Hours After Dawn
On their debut E.P., Real Tough World, the .357s cranked out untamed tunes in grand punk style. But their sophomore release, Hours After Dawn, finds them taking a slightly different route, basking in bluesy self-examination and back-to-basics rock n’ roll. The result is an album that’s a slap in the face to those of questionable rock endurance.
With classic six-string attacks poured through vintage amps, the .357s really scorch from song to song. They can still play fast and furious when they need to. But these new tunes are far more crafted than those on the previous effort, adding glimpses of organ and multiple effects for a fuller sound.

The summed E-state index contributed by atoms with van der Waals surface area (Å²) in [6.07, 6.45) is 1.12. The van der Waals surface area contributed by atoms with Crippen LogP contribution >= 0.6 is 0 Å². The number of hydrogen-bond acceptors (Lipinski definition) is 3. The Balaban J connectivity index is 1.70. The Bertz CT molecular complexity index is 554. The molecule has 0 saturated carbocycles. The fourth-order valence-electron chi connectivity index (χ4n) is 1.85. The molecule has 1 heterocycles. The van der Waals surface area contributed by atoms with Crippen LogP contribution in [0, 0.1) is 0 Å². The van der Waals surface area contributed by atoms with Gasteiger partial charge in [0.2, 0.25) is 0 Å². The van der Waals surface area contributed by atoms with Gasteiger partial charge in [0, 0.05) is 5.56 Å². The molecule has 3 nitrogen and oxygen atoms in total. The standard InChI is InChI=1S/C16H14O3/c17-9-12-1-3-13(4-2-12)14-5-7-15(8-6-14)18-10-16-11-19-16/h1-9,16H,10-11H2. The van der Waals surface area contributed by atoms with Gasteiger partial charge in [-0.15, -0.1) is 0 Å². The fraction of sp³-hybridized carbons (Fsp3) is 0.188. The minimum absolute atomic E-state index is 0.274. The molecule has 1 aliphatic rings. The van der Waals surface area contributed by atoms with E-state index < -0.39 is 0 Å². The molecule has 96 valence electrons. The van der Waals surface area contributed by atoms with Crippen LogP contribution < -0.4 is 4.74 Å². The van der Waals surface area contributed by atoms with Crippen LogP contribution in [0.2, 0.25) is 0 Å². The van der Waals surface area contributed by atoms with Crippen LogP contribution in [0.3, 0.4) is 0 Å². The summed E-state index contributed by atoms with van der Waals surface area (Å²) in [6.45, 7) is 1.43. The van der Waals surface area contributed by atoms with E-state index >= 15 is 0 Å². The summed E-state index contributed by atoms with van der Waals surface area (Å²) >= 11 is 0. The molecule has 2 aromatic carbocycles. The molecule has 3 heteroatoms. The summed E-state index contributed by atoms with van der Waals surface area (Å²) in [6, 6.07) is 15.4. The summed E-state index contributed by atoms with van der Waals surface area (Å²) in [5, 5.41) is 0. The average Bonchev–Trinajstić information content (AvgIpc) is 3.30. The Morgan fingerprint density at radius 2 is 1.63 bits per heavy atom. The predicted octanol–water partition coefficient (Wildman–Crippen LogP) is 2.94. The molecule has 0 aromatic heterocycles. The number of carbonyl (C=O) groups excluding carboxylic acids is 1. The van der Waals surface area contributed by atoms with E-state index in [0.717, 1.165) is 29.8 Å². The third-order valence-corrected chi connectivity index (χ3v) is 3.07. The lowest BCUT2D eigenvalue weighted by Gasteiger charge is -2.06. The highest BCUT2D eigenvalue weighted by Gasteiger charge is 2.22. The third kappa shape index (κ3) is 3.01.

Quite obviously, much of the new style is owed to the Replacements and the Rolling Stones, with plenty of Chuck Berry thrown in for good measure. The verses of “Elegance, Splendor” are very reminiscent of Cheap Trick’s “Surrender” while the verses of “Listen to Everything” sound a bit like Elvis Costello’s “(What’s So Funny ‘Bout) Peace, Love and Understanding.”
With a serious roadhouse ethic, these nine songs come drenched in Jason Burchett’s raspy vocals. However, the production sometimes sounds a bit dense and Burchett’s vocals get lost in the mix. But alongside the guitar crushes and driving, classic rock melodies, the songs on Hours After Dawn offer a fun ride and a swift kick in the ass to the complacent “rockers” who’ve forgotten what rockin’ really is. -Chris Webb